Blockchain is an advanced technology, but that doesn’t mean it has to be impossible to use. In fact, implementing blockchain often starts with ensuring you have a valid use case. For example, you may want to digitize your business’s assets, processes, or transactions. You may also be interested in building trust with independent organizations by leveraging immutable transaction and asset records.
Whatever your established need for blockchain, the next important step is figuring out how to get started. While many technical aspects will be specific to your use case, a few high-level considerations can guide your strategy. These considerations start with defining the requirements that will meet your company’s needs.
Define Your Requirements to Discover the Ideal Blockchain
Defining your project requirements is essential as it will help you narrow down the potential blockchain technologies available to you. A few requirements may include location, use case, performance, and security. Let’s look at some questions your team might ask when analyzing your requirements:
Where will content be hosted? Determining if your tools will be self-hosted or hosted on external (cloud-based) servers will impact the amount of computing power available to you. Also, with externally hosted systems, you won’t have as much flexibility in system configuration.
What is your use case for blockchain? For example, if you’re interested in the tokenization of physical goods, the blockchain technology you choose will need to support tokenizing real-world assets. Or, if you would like to digitize your processes, you may need access to features such as smart contracts.
What are your performance requirements? Blockchain can speed up processes that require verification, especially when two independent entities are working to establish trust. However, blockchain technology requires advanced infrastructure, and teams must ensure that they have the hardware in place to run blockchain tools while keeping up with performance requirements.
What are your security requirements? One of the core features of blockchain is that data in the chain cannot be manipulated. This can be a problem if security requirements for your industry require you to delete data after a certain time period.
These questions will give you a good place to start when analyzing your blockchain requirements. Other factors your team may want to consider are the blockchain’s ability to scale and adapt to new needs, its update frequency, and if others in your industry are using the tool for similar uses. Additionally, you’ll need to choose a consensus algorithm that meets the needs of your project.
Teams must consider how they will commit changes to the chain, in other words, which consensus algorithm they will use. This choice is important because network reliability cannot always be guaranteed, and your consensus algorithm should be designed to deal with this reality. Your algorithm will be responsible for committing transactions to the database, designating node leaders for distributed tasks, and synchronizing state machine replicas.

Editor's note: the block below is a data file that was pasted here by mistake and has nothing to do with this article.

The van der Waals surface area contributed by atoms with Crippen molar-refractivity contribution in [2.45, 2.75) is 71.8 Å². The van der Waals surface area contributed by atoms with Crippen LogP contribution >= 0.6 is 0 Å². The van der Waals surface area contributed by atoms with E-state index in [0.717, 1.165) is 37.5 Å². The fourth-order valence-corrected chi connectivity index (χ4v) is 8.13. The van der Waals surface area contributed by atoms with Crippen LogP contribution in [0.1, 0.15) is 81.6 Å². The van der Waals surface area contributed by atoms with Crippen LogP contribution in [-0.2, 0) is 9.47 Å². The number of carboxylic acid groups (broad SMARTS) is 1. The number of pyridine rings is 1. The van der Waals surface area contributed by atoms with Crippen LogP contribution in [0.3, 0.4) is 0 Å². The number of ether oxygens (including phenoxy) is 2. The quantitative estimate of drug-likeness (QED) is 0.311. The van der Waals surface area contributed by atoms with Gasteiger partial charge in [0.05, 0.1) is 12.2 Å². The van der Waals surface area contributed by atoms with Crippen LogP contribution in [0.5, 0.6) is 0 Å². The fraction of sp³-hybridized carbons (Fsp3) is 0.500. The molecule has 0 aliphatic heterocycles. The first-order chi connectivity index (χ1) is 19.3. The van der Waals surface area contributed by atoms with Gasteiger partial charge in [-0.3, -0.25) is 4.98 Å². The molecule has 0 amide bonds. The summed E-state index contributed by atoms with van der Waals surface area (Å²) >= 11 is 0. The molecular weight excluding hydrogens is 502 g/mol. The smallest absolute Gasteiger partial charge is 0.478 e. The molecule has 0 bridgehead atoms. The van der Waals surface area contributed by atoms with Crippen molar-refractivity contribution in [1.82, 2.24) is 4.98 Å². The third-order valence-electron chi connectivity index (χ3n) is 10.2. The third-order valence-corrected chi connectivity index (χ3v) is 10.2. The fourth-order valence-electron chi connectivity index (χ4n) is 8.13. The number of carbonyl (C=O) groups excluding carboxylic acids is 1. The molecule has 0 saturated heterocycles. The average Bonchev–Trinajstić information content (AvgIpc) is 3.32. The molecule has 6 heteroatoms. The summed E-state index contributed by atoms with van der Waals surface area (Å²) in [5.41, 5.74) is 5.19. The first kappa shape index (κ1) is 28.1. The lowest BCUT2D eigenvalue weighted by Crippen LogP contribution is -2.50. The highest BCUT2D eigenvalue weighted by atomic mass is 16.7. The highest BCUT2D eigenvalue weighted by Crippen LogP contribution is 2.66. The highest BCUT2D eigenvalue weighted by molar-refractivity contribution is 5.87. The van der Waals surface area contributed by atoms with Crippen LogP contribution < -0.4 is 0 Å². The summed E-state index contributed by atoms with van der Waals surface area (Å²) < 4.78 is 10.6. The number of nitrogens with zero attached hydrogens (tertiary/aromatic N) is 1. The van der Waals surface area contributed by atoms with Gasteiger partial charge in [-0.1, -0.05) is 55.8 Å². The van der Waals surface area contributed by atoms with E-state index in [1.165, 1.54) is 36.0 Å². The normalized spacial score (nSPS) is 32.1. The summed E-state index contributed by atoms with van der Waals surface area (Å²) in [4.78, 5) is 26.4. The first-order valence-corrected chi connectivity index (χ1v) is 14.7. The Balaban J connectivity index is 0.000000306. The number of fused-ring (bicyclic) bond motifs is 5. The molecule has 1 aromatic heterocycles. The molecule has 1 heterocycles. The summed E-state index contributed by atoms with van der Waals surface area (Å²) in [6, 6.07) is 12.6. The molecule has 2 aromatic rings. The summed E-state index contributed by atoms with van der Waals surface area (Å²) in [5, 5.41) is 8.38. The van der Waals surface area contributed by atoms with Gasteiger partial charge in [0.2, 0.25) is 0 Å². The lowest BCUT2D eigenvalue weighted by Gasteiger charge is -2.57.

Popular consensus algorithms include Proof of Work, practical Byzantine Fault Tolerance, Proof of Stake, Proof of Burn, Proof of Capacity, and Proof of Elapsed Time. Your consensus algorithm is key to ensuring contributions to the chain are legitimate and will require sufficient computing resources to serve as a deterrent for dishonest individuals. After defining your project’s requirements, including the consensus algorithm you’ll use, it’s important to discuss how you’ll onboard new users.
Onboarding New Users Onto Your Blockchain Solution
Without a proper onboarding plan, companies risk losing users at the most critical stage of the process. As with mainstream applications, onboarding starts with an understanding of your users. Persona research is key to predicting how users will interact with your application and choosing an onboarding process that works for them.
Understanding your users is important because their role will impact the onboarding process. For example, if you’re using blockchain to verify different steps in the supply chain, your users may be the employees of your business partners. They will be attempting to use your solution while working, and that needs to be factored into the onboarding design. Consider the following questions:
- How will using your solution impact their work?
- What do they already carry with them that could be used to do the job (scanning tool)?
- How will you train employees to use the solution?
Answers to these questions don’t have to be complicated. Consider training. If it’s an application, it’s possible to design the application to guide users through its main features. During brainstorming and design, user testing can be leveraged to ensure that your assumptions match your users’ reality.
Blockchain is an indispensable tool for digitizing your company’s assets and processes. By clearly defining your company’s requirements, choosing the right consensus algorithm, and onboarding users correctly, you’ll help take your blockchain solutions from idea to reality. Our team at Coherent Solutions can help you work through the essential planning, designing, and building steps for your blockchain tool. Talk to one of our experts to get started.